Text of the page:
The Polish ‘shechita’ ban ignores key factors

Many workers admit to becoming sadistic and cruel under the horrible conditions of their daily efforts.

By RICHARD H. SCHWARTZ
July 28, 2013 21:42
shechita ritual

DO NOT USE shechita ritual_311. (photo credit: Nati Shohat/Vosizneias.com)

The recent Polish government ban on shechita (Jewish ritual slaughter) overlooks some important considerations. These are thoroughly covered in the book Slaughterhouse: The Shocking Story of Greed, Neglect, and Inhumane Treatment Inside the US Meat Industry, by Gail Eisnitz.

Through many interviews with slaughterhouse workers and USDA inspectors, she carefully documents in gut-wrenching, chilling detail the widespread, unspeakable torture and death at US slaughterhouses, where animals are stunned prior to slaughter.

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The book discusses several cases of animals being dismembered while still alive when the stunning is not properly performed.

Here is the testimony of one worker, on cow slaughter: “A lot of times the skinner finds a cow is still conscious when he slices the side of its head and it starts kicking wildly. If that happens ...the skinner shoves a knife into the back of its head to cut the spinal cord.” (This paralyzes the animal, but doesn’t spare it the pain of being skinned alive.) And of another worker, on calf slaughter: “To get done with them faster, we’d put eight or nine of them in the knocking box at a time.... You start shooting [with the stunning gun], the calves are jumping, they’re all piling up on top of each other.

You don’t know which ones got shot and which didn’t.... They’re hung anyway, and down the line they go, wriggling and yelling.”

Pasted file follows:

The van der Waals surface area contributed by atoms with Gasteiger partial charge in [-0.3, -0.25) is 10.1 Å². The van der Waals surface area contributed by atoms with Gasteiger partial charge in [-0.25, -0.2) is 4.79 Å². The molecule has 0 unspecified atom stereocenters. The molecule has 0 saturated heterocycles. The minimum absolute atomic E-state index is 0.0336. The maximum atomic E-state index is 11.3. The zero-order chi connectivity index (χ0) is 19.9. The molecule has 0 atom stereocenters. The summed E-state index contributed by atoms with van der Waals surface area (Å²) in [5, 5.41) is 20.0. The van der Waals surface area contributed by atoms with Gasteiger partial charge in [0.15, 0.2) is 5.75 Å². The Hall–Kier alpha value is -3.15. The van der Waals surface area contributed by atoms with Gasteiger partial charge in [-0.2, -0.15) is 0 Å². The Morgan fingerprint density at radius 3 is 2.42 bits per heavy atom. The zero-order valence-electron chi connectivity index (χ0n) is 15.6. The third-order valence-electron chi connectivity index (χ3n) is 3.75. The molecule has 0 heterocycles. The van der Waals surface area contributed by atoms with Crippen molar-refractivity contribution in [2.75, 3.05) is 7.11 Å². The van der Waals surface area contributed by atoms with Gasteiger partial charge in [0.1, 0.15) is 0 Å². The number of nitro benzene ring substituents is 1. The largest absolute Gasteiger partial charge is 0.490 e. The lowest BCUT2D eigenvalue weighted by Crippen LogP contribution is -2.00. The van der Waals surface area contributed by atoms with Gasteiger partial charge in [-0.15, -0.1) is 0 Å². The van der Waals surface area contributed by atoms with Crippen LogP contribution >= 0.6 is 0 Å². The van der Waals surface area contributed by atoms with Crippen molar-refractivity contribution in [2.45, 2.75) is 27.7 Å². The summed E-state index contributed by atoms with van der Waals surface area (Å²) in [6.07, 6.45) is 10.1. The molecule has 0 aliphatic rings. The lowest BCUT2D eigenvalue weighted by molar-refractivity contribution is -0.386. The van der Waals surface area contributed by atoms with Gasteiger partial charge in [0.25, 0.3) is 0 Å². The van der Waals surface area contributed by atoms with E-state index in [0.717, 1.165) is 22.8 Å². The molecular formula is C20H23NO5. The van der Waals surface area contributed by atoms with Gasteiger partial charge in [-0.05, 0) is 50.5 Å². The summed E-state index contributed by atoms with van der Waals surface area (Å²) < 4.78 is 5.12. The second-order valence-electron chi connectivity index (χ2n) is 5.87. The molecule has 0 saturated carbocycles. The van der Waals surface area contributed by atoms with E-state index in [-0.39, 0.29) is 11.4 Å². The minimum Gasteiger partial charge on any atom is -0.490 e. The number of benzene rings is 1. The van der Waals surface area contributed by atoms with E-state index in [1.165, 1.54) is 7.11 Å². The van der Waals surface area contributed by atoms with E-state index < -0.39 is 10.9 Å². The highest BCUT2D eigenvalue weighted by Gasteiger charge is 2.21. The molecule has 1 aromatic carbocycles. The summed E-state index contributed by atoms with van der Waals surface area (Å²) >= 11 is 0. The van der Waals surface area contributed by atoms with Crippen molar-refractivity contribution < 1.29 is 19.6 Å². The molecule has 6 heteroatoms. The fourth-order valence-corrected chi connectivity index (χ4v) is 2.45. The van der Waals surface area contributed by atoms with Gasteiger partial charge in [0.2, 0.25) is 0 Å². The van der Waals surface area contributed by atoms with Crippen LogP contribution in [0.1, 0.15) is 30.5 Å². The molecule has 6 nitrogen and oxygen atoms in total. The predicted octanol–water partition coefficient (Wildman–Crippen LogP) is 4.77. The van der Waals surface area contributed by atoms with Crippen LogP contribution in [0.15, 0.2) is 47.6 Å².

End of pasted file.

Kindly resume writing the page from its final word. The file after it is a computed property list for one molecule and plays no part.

Many workers admit to becoming sadistic and cruel under the horrible conditions of their daily efforts.

Eisnitz’s closing comment, “Now you know, and you can help end these atrocities,” is still applicable today. While her research involved only US slaughterhouses, it is likely in today’s highly competitive markets that conditions in Polish and other country’s slaughterhouses are not very different.



Second, the Polish government ignores the many factors in the shechita process designed to minimize pain. Animals are to be killed by a shochet (ritual slaughterer), a religious Jew who is specially trained and certified.

He kills the animal with a single stroke, using a very sharp knife that is inspected frequently to make sure there are no imperfections, causing a rapid loss of consciousness and a minimum of pain.

Unfortunately, as in non-kosher slaughterhouses, shechita is not always carried out perfectly under current mass production conditions.

The horrible treatment of animals at the largest kosher slaughterhouse in Postville, Iowa, revealed by undercover videos, is one example. And even when shechita is properly carried out, animals are killed to create products that are not necessary for human health and, indeed, very harmful to human health.

Also, shechita involves the final seconds of the animals’ lives, but the many months of mistreatment of the animals on factory farms should also be considered. While Jewish Vegetarians of North America, of which I am president emeritus, opposes all forms of slaughter, because animal-based diets and agriculture are inconsistent with basic Jewish teachings on health, compassion, environmental sustainability, and conservation of resources, we protest when shechita is selected for special criticism or is banned.